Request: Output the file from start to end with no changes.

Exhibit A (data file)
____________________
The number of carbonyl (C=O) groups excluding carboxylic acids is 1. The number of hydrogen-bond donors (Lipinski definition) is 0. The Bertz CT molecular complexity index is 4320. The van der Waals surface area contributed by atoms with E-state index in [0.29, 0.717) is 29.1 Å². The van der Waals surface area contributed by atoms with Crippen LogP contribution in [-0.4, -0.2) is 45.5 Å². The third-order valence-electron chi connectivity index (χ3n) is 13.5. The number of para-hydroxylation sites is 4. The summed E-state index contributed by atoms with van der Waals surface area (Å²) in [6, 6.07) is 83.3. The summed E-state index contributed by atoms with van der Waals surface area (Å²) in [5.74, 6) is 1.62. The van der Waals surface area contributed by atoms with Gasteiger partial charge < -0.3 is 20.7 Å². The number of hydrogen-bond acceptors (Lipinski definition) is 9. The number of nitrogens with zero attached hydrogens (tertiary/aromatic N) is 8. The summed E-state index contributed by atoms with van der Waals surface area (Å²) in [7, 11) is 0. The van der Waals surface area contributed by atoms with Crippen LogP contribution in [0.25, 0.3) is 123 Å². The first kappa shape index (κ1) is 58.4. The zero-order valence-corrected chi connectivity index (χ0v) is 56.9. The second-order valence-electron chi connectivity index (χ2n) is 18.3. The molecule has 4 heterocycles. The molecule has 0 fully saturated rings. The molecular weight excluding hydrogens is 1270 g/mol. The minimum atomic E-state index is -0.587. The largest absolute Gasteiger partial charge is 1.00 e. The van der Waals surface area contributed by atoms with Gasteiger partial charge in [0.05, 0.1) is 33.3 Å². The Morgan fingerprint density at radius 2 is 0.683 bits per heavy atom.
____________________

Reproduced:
The number of carbonyl (C=O) groups excluding carboxylic acids is 1. The number of hydrogen-bond donors (Lipinski definition) is 0. The Bertz CT molecular complexity index is 4320. The van der Waals surface area contributed by atoms with E-state index in [0.29, 0.717) is 29.1 Å². The van der Waals surface area contributed by atoms with Crippen LogP contribution in [-0.4, -0.2) is 45.5 Å². The third-order valence-electron chi connectivity index (χ3n) is 13.5. The number of para-hydroxylation sites is 4. The summed E-state index contributed by atoms with van der Waals surface area (Å²) in [6, 6.07) is 83.3. The summed E-state index contributed by atoms with van der Waals surface area (Å²) in [5.74, 6) is 1.62. The van der Waals surface area contributed by atoms with Gasteiger partial charge < -0.3 is 20.7 Å². The number of hydrogen-bond acceptors (Lipinski definition) is 9. The number of nitrogens with zero attached hydrogens (tertiary/aromatic N) is 8. The summed E-state index contributed by atoms with van der Waals surface area (Å²) in [7, 11) is 0. The van der Waals surface area contributed by atoms with Crippen LogP contribution in [0.25, 0.3) is 123 Å². The first kappa shape index (κ1) is 58.4. The zero-order valence-corrected chi connectivity index (χ0v) is 56.9. The second-order valence-electron chi connectivity index (χ2n) is 18.3. The molecule has 4 heterocycles. The molecule has 0 fully saturated rings. The molecular weight excluding hydrogens is 1270 g/mol. The minimum atomic E-state index is -0.587. The largest absolute Gasteiger partial charge is 1.00 e. The van der Waals surface area contributed by atoms with Gasteiger partial charge in [0.05, 0.1) is 33.3 Å². The Morgan fingerprint density at radius 2 is 0.683 bits per heavy atom.